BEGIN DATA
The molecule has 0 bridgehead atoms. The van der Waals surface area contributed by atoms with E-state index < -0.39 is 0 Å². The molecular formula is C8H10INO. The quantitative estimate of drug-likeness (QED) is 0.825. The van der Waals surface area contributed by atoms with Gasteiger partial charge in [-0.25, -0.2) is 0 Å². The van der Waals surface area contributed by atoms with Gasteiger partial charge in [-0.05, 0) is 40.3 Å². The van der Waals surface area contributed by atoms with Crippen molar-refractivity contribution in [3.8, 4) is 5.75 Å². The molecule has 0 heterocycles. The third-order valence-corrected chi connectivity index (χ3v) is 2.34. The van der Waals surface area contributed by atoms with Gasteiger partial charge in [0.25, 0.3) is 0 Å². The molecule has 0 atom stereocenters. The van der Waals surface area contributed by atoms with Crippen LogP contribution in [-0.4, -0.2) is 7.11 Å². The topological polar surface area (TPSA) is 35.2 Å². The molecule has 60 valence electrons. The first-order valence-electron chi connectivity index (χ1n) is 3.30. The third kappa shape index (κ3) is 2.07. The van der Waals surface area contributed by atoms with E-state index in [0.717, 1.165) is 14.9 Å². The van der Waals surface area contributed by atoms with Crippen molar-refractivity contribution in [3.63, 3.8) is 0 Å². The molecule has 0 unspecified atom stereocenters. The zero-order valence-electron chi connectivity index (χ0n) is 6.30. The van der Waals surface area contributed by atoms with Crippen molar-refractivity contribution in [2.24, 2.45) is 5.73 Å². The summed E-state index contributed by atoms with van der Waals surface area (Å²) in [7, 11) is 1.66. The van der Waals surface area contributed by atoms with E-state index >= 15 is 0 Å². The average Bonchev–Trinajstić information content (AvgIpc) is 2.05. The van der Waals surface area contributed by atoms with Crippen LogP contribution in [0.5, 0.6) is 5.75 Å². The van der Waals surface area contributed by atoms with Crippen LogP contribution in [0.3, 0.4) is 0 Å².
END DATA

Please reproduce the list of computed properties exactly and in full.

The molecule has 0 bridgehead atoms. The van der Waals surface area contributed by atoms with E-state index < -0.39 is 0 Å². The molecular formula is C8H10INO. The quantitative estimate of drug-likeness (QED) is 0.825. The van der Waals surface area contributed by atoms with Gasteiger partial charge in [-0.25, -0.2) is 0 Å². The van der Waals surface area contributed by atoms with Gasteiger partial charge in [-0.05, 0) is 40.3 Å². The van der Waals surface area contributed by atoms with Crippen molar-refractivity contribution in [3.8, 4) is 5.75 Å². The molecule has 0 heterocycles. The third-order valence-corrected chi connectivity index (χ3v) is 2.34. The van der Waals surface area contributed by atoms with Gasteiger partial charge in [0.25, 0.3) is 0 Å². The molecule has 0 atom stereocenters. The van der Waals surface area contributed by atoms with Crippen LogP contribution in [-0.4, -0.2) is 7.11 Å². The topological polar surface area (TPSA) is 35.2 Å². The molecule has 60 valence electrons. The first-order valence-electron chi connectivity index (χ1n) is 3.30. The third kappa shape index (κ3) is 2.07. The van der Waals surface area contributed by atoms with E-state index in [0.717, 1.165) is 14.9 Å². The van der Waals surface area contributed by atoms with Crippen molar-refractivity contribution in [3.63, 3.8) is 0 Å². The molecule has 0 unspecified atom stereocenters. The zero-order valence-electron chi connectivity index (χ0n) is 6.30. The van der Waals surface area contributed by atoms with Crippen molar-refractivity contribution in [2.24, 2.45) is 5.73 Å². The summed E-state index contributed by atoms with van der Waals surface area (Å²) in [7, 11) is 1.66. The van der Waals surface area contributed by atoms with E-state index >= 15 is 0 Å². The average Bonchev–Trinajstić information content (AvgIpc) is 2.05. The van der Waals surface area contributed by atoms with Crippen LogP contribution in [0.5, 0.6) is 5.75 Å². The van der Waals surface area contributed by atoms with Crippen LogP contribution in [0.3, 0.4) is 0 Å².